Serge Daney — today more known and quoted by serious cinephiles than during his too-short lifetime, as Carlos Losilla's most recent entry in his lively "Interventions" series explains — had a great idea about the intersection of film technique and film commentary.
Good films, Daney proposed, reach strong, unforgettable moments that manage to project a freeze-frame (in French, an arrêt sur image) into the minds and memories of attentive, sympathetic spectators. Daney played a lot with this concept of the freeze, on at least three levels. First, there were the key films that themselves, on the level of their style and technique, incorporated sudden freezes (still, arrested images) into the flow of their movement, like Capra's It's a Wonderful Life (1944), Scorsese's crime/gangster movies, or (supremely for Daney) the final moments of Truffaut's The 400 Blows (1959).
Then there was a second, more theoretical idea about the general role of images in the mass culture of film, TV, advertising, and so forth: "The more an image is in simultaneous competition with all the others, the less it has to move", and so it becomes petrified in the modern world, the concretisation of a collective death-drive, an image that is 'terminal', self-enclosed, needing no other image in dialogue with itself. This is the arrêt sur l'image (note the slight difference) which Daney specialist Laurent Kretzschmar helpfully translates and annotates as the freeze-image.
Then, third, there is the spectator, or more precisely the mind of the critic who chooses to write or speak about a film. Personally, I relate to Daney's favourite metaphor of the freeze intensely, if eccentrically. One the one hand, and quite naturally, the 'screenshot culture' of contemporary cinephilia is the arrêt in full-on action, day in and day out, as we fixate upon the single, telling frames of a film that speak to us, that sum up some essence of a film or its surrounding culture.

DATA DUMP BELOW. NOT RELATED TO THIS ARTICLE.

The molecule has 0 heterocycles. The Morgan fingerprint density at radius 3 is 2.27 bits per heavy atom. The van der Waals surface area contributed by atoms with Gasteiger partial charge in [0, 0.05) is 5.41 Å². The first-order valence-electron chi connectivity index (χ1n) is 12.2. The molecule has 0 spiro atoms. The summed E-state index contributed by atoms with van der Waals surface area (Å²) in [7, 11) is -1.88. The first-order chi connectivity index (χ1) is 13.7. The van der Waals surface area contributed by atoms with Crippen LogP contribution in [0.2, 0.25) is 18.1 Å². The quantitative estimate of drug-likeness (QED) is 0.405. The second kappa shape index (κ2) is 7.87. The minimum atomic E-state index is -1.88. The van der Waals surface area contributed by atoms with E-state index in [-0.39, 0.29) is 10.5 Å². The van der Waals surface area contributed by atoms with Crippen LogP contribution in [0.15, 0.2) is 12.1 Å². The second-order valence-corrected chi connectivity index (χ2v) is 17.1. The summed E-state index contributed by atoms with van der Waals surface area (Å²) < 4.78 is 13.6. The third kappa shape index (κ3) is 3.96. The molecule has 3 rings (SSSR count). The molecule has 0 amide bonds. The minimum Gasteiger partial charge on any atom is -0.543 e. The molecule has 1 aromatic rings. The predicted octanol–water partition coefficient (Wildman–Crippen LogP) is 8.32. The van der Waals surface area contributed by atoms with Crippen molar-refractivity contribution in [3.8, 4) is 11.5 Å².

On the other hand, movies are movement, or they are (almost) nothing: what lives in our memory is the mobile architecture of a film as it takes us through a stylised fusion of 'passionate time' (as Pascal Bonitzer once called it, likening film-viewing to the passage through a labyrinth) and the heightened physical properties of space or environment — a lyrical and poetic experience of space-time. As Nicole Brenez once rightly remarked, Guy Debord's On the Passage of a Few People through a Rather Brief Period in Time (1959) is cinema's greatest-ever title.
Yet Daney was right, things leap out of a film and grab us. What kind of things crystallise in our heads? I have my own fixation, and I know it is shared by many cinephiles: the shot/reverse shot figure or 'volley' (as in tennis — another Daney obsession!), as I like to call it.
Last week, I passed — a not uncommon experience — between two vastly different films. At university, I lectured on Alain Resnais' Hiroshima mon amour (1959) — the kind of canonical classic that requires you to put aside all the hundreds of pre-existing books and articles, and really rediscover it for yourself. What an astonishing passage of two people through a brief period in time this film presents! And what stayed with me was a mysterious communion of human and animal creatures, when a cat wanders down into Emmanuelle Riva's home prison-cellar...
In the middle of that intense experience, I watched Mick Garris' telemovie Virtual Obsession (1998) on DVD — co-scripted by Preston Sturges Jr.! This fanciful sci-fi tale includes a scene where aggrieved wife Mimi Rogers hurls into the air the cryogenically frozen head (quite an arrêt there) of the deceased young lady whom her husband (Peter Gallagher) had an affair with. The volley passes again between two realms of Being, the living woman in paroxysm and the severed head in flight... I saw it, stopped the film, grabbed the screenshots and thought: this is cinema! And cinema is wherever you find it.